By Pilar Montes

HAVANA TIMES — In terms of their dimensions, populations and economic conditions, Cuba and China are as different as an ant and an elephant. Their partnership in the field of biotechnology, however, has been recognized as highly profitable for both parties.

The People’s Republic of China has a long history of using biological resources for traditional industrial processes. With the advent of biotechnology, China has been able to preserve this traditional knowledge and employ it in modern applications.

Cuba has also made rapid progress in this field, to the point that biotechnology and the pharmaceutical industry have become the country’s two major sources of income, following professional services abroad.

Cooperation in the field of biotechnology and the pharmaceutical industry, began in 2004, was assessed by a bilateral committee that gathered in Havana at the close of June. Work in the area was considered highly positive and led to ten new agreements aimed at broadening joint efforts in these spheres.

On this occasion, an agreement for the production and distribution of bio-similar antibodies was signed, as was a letter of intention for the establishment of a Chinese-Cuban joint venture in the Marial Special Economic Development Zone.

A contract for the distribution and commercial representation of a Cuban heptavalent pneumococcal vaccine as well as a list of investment and technology transfer projects to be undertaken by Chinese and Cuban institutions also resulted from the meeting.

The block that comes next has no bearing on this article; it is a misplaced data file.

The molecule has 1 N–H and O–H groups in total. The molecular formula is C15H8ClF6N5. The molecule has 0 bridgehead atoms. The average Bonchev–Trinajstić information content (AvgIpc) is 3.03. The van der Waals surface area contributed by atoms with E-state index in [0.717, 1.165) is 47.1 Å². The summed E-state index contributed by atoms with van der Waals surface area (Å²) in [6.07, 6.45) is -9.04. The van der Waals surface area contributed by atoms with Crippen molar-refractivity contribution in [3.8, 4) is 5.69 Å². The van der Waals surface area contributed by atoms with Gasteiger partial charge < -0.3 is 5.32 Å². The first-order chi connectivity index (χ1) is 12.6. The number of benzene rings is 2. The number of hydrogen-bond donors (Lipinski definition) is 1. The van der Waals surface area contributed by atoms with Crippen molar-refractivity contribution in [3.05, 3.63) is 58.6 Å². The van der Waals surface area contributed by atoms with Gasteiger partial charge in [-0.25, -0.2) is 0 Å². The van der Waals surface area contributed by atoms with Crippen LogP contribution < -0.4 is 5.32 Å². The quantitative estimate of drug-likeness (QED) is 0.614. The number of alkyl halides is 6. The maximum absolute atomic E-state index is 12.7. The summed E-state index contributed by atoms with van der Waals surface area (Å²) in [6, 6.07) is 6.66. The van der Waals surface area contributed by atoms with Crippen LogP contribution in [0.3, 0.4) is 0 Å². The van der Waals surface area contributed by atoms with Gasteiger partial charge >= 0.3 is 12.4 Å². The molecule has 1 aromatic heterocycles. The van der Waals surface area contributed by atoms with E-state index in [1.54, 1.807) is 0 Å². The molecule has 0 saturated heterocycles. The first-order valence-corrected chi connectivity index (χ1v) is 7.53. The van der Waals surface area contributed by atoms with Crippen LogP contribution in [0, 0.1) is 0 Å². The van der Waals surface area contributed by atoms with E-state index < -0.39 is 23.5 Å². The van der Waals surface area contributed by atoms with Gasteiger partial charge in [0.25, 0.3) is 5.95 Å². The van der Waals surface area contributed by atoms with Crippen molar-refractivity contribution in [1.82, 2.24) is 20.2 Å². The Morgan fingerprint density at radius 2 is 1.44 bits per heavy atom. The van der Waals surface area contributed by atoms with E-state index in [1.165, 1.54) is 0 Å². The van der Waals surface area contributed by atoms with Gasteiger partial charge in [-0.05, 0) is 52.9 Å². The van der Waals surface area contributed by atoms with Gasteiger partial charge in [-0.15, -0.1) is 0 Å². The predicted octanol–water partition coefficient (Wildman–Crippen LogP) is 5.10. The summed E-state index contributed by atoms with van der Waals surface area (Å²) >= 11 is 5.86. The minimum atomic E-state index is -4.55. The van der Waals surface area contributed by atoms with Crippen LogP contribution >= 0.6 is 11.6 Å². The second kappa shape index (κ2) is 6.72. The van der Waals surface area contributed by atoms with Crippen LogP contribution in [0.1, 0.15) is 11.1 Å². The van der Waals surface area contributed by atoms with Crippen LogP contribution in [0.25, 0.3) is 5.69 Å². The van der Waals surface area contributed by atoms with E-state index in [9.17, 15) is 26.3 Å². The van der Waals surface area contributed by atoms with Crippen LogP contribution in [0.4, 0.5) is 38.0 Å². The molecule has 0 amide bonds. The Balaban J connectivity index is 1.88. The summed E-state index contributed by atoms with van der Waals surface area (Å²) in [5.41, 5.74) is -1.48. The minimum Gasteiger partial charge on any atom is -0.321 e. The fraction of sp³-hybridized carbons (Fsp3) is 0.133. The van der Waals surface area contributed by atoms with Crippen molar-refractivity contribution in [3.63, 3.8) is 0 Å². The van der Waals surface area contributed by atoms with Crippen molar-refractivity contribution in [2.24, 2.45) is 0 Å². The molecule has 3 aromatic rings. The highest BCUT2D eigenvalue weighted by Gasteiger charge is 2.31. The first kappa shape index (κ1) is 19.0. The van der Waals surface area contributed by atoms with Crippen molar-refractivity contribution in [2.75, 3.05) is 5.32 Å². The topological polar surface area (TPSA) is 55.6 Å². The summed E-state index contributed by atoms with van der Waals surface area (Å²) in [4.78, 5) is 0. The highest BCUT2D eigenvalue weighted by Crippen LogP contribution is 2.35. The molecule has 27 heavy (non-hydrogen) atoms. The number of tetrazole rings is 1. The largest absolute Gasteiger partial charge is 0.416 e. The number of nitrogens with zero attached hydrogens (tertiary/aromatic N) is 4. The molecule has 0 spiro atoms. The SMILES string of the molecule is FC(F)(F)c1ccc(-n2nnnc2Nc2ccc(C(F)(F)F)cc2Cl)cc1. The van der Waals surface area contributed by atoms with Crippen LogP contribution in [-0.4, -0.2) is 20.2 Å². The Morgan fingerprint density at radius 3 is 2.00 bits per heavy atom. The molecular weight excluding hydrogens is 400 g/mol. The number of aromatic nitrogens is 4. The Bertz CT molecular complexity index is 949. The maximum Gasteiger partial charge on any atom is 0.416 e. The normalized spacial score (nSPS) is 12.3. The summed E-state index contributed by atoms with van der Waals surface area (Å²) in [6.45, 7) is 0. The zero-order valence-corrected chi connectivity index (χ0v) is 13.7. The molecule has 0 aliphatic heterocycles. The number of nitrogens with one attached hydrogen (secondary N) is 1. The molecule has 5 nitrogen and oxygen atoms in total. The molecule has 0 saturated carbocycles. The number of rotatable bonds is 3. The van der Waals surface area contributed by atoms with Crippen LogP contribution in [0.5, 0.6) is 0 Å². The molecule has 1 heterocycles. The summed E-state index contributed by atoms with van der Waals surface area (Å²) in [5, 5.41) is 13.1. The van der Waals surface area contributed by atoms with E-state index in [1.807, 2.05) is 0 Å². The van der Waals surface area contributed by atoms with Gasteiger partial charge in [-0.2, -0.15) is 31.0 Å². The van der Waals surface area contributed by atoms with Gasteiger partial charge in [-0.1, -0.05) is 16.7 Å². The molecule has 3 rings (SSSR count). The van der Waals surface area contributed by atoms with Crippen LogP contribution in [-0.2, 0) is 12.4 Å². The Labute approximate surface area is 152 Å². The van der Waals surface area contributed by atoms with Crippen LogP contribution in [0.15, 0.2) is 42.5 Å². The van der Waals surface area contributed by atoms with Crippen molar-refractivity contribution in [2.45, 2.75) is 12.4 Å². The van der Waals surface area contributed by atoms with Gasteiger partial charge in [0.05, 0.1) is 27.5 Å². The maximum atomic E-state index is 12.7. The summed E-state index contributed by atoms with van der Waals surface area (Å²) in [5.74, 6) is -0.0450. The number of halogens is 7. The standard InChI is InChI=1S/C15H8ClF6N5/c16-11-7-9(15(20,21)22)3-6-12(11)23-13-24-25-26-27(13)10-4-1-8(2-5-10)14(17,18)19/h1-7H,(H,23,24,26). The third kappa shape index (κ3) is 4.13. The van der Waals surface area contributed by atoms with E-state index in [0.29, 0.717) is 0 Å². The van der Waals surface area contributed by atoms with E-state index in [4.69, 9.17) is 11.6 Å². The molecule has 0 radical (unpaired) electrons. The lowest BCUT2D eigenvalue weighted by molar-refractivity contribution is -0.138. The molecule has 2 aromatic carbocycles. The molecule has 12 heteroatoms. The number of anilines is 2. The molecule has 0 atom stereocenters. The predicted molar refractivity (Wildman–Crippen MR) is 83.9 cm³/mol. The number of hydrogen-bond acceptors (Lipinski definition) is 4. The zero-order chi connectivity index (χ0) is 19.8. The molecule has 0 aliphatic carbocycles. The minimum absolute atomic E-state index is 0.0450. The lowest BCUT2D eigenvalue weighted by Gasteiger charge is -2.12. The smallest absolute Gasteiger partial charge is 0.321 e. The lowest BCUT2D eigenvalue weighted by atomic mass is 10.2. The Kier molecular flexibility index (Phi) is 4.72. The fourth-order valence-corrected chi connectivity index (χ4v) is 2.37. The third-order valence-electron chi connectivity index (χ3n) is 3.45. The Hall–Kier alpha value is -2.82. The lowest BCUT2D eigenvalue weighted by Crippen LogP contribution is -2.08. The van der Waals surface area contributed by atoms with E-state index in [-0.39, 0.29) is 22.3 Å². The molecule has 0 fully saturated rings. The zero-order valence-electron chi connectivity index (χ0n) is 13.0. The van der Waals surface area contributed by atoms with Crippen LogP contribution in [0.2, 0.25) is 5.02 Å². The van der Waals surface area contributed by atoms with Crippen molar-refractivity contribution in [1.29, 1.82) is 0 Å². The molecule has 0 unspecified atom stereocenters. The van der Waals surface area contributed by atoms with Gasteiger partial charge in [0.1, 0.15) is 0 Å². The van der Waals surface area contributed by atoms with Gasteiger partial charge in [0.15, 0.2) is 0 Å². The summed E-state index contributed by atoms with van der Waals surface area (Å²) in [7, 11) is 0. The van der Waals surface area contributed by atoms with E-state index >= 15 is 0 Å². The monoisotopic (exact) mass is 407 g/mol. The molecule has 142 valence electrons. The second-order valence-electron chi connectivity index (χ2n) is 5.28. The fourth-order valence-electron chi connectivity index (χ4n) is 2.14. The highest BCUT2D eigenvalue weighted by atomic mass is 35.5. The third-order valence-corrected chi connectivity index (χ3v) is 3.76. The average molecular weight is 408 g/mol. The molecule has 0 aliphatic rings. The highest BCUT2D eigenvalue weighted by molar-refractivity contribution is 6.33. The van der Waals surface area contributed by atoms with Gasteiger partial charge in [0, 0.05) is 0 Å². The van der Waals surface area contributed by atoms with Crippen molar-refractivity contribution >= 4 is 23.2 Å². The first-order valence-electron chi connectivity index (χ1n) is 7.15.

The creation of two joint ventures, one of which involved the transfer of Chinese technology to Cuba for the production of glucose biosensors for home use by diabetic patients, are among some of the concrete results of these cooperation efforts.

Available at pharmacies for registered diabetic patients, the Suma Sensor biosensors come in a kit that includes a glucose meter and needles. They are sold at 70 Cuban pesos (US $3.50) each.

ChangHeber, a Chinese company based in Changchun, a city in north-eastern Jilin, specializes in the development and sale of interpheron in China and for exports to Pakistan.

Biotech, another joint venture based in the Beijing Special Development Zone, specializes in the development, production and sale of monoclonal anti-bodies used in cancer treatment.

Other documents signed during the meeting included memoranda of understanding for the rapid introduction of the rotavirus vaccine in Cuba and Latin America, the continuation of existing business ventures and new projects between companies from the two countries.

China’s delegation also reported that the Chinese government will also increase financing for different companies and universities involved in biotechnological research, not only in the field of health, but also in agriculture, particularly for those developing bio-pesticides.

Over the past two years, more than 20 Chinese and Cuban delegations have met and signed 20 agreements, 13 of which have led to the creation of joint ventures.

One thought on “Cuba and China: Profiting from Differences

  • …..so why is it that Cuba claims to be this biotechnology success story and boasts of these high-powered partnerships with China but when you go to Cuban pharmacies for Cubans the shelves are empty and even Cuban aspirin is in short supply? What’s wrong with that picture?

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